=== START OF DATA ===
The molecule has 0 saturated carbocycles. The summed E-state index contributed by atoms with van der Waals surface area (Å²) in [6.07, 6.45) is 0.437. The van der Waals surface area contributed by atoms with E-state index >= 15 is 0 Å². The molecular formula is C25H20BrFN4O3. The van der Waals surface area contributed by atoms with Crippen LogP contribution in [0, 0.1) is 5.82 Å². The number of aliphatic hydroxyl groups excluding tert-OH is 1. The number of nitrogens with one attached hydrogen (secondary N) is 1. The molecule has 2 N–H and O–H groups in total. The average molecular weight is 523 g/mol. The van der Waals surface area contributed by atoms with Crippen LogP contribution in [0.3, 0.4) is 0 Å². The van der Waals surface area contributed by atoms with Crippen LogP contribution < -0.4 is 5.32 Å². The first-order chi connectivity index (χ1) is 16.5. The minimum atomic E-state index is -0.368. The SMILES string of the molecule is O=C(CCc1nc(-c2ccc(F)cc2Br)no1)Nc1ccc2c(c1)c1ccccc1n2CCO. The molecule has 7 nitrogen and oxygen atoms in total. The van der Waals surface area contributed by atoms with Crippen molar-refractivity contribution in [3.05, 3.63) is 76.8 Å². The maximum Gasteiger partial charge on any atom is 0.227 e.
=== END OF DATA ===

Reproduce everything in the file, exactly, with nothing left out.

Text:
The molecule has 0 saturated carbocycles. The summed E-state index contributed by atoms with van der Waals surface area (Å²) in [6.07, 6.45) is 0.437. The van der Waals surface area contributed by atoms with E-state index >= 15 is 0 Å². The molecular formula is C25H20BrFN4O3. The van der Waals surface area contributed by atoms with Crippen LogP contribution in [0, 0.1) is 5.82 Å². The number of aliphatic hydroxyl groups excluding tert-OH is 1. The number of nitrogens with one attached hydrogen (secondary N) is 1. The molecule has 2 N–H and O–H groups in total. The average molecular weight is 523 g/mol. The van der Waals surface area contributed by atoms with Crippen LogP contribution in [0.3, 0.4) is 0 Å². The van der Waals surface area contributed by atoms with Crippen LogP contribution < -0.4 is 5.32 Å². The first-order chi connectivity index (χ1) is 16.5. The minimum atomic E-state index is -0.368. The SMILES string of the molecule is O=C(CCc1nc(-c2ccc(F)cc2Br)no1)Nc1ccc2c(c1)c1ccccc1n2CCO. The molecule has 7 nitrogen and oxygen atoms in total. The van der Waals surface area contributed by atoms with Crippen molar-refractivity contribution in [3.05, 3.63) is 76.8 Å². The maximum Gasteiger partial charge on any atom is 0.227 e.